Pakistan, Etisalat close to resolving $800 million payment row

In this file photo, a man walks past a sign at the headquarters of telecommunications company Etisalat in Dubai. (Reuters)
Updated 20 April 2019
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Pakistan, Etisalat close to resolving $800 million payment row

  • Chairman Senate committee on privatization says confident the dispute would be resolved within two months
  • Recovering the amount will be a welcome boost to Pakistan’s cash-strapped government

KARACHI: Pakistan and the United Arab Emirates are inching closer to resolving a fourteen year deadlock with Emirati telecommunications company Etisalat involving a pending $800 million bill from the privatization of Pakistan Telecommunication Company Limited (PTCL), a senior Pakistani official said on Saturday.
An Etisalat consortium bought a 26-percent stake in PTCL for $2.6 billion in 2005 that also gave Etisalat majority voting rights. The UAE firm paid an initial $1.80 billion as per the deal terms, which also included transferring ownership of the properties to PTCL from the government.
Etisalat was to pay the remaining $800 million it owed in six twice-yearly installments of $133 million, but withheld payment as the transfer of some of these properties stalled.
Speaking to Arab News on Saturday, Mir Muhammad Yousaf Badini, the chairman of a Senate committee on privatization, said he was confident that the payment dispute “would be resolved within... two months.”
“Meetings between the officials of Pakistan and Etisalat have been held and it has been agreed to solve the issue mutually through negotiations,” he said.
Etisalat has withheld payment on the grounds that Pakistan has not yet transferred close to 3,400 properties as part of its agreement but the government says only 34 properties are disputed and non-transferable due to legal reasons.
In a briefing earlier this year, the secretary of Pakistan’s privatization commission said the price of untransferable properties had been calculated at market price and deducted from Etisalat’s pending bill.
According to Badini, Etisalat representatives are “physically examining properties which were not handed over to them.”
“Then we will sit with them to decide terms and conditions,” he said.
Recovering this amount from Etisalat would be a welcome boost to the cash-strapped Pakistani administration which is in talks with the International Monetary Fund for a bailout to stabilize an economy in deep crisis.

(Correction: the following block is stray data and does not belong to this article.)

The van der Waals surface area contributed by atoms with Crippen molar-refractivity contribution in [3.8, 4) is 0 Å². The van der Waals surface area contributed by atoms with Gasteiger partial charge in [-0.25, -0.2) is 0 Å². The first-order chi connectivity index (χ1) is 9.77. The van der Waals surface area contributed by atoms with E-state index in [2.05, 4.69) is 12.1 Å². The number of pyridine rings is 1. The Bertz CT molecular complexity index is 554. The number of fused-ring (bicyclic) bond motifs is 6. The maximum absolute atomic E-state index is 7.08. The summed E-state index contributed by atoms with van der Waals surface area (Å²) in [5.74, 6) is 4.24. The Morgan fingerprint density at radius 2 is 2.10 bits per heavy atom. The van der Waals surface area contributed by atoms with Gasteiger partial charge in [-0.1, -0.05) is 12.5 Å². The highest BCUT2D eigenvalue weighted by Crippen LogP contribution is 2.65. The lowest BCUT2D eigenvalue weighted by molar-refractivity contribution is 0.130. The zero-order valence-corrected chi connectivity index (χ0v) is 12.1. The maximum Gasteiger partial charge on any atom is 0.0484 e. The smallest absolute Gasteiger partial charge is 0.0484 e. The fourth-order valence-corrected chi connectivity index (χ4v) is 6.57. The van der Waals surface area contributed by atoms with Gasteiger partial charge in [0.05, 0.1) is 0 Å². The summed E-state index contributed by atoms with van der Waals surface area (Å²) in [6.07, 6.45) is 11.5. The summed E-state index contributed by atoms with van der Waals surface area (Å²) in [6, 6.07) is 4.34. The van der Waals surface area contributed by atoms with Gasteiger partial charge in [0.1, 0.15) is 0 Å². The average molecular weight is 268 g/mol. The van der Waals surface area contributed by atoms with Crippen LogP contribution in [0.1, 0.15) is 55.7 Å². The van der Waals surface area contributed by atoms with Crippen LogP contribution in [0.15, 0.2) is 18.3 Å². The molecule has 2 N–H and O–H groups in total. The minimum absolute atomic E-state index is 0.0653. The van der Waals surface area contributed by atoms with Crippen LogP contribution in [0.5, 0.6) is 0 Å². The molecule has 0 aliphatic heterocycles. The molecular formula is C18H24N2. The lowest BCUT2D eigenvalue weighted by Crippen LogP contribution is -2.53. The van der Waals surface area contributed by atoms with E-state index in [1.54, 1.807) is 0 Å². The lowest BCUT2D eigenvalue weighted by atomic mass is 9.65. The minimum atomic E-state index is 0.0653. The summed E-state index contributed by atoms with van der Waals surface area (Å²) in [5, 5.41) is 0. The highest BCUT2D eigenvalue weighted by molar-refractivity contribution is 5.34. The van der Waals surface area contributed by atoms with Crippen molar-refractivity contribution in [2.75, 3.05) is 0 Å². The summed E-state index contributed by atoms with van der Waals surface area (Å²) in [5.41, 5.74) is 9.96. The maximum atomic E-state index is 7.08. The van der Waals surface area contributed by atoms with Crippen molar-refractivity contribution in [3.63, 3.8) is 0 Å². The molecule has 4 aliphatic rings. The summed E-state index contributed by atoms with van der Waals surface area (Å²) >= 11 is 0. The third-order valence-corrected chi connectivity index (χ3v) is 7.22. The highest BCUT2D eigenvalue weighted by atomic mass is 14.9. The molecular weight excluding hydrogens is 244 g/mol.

On Thursday, Pakistani Prime Minister Imran Khan replaced finance minister Asad Umar with a new finance adviser, Abdul Hafeez Shaikh, due to a worsening economic outlook on Umar’s watch and delays in finalizing the IMF deal.
Inflation, at its highest in more than five years, has shocked many Pakistanis who voted for Khan and his promise to eradicate poverty, create jobs and build an Islamic welfare state. Pakistan’s central bank last month lowered growth forecasts and the rupee currency has also lost about 35 percent since December 2017.


Egypt inks deal with Cyprus for power link to Europe

Updated 23 May 2019
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Egypt inks deal with Cyprus for power link to Europe

  • It is estimated the project will take 36 months to implement from the start of construction, with the lowest point 3,000 meters below sea-level
  • Phase 1 will see the interconnector carry a capacity of 1,000 MW which can be upgraded to 2,000 MW at a later stage

NICOSIA: Egypt has signed a deal with a Cypriot firm to lay a 310-kilometer (195-mile) cable under the Mediterranean to export electricity to Europe, the company said on Thursday.
Nicosia-based EuroAfrica described the deal, worth an estimated two billion euros, as a “landmark.”
“Cyprus now becomes a major hub for the transmission of electricity from Africa to Europe,” said company chairman Ioannis Kasoulides.
It is estimated the project will take 36 months to implement from the start of construction, with the lowest point 3,000 meters below sea-level.
Phase 1 will see the interconnector carry a capacity of 1,000 MW which can be upgraded to 2,000 MW at a later stage.
“The national electricity grid of Egypt will be linked to the European electricity system through Cyprus and will contribute to energy security,” Kasoulides said.
Following the crises in Crimea and eastern Ukraine, the EU has been keen to develop alternative sources of energy to reduce its dependence on imports from Russia.
In the past year, gas has started flowing from four major new fields off Egypt’s Mediterranean coast, and output is already sufficient to meet domestic needs.
The Arab world’s most populous country is now seeking to develop the infrastructure to export its newfound energy wealth, both as liquefied natural gas and as electricity.
Egypt is also seeking to import gas from fields off Cyprus and Israel to boost the profitability of the new liquefaction and export facilities it is developing on its Mediterranean coast.
In September, Egypt signed a deal with Cyprus to build an undersea pipeline to pump Cypriot offshore gas to Egypt for processing for export to Europe.
The plans have led to closer eastern Mediterranean ties, with Cyprus, Egypt, Greece and Israel holding regular high-level meetings.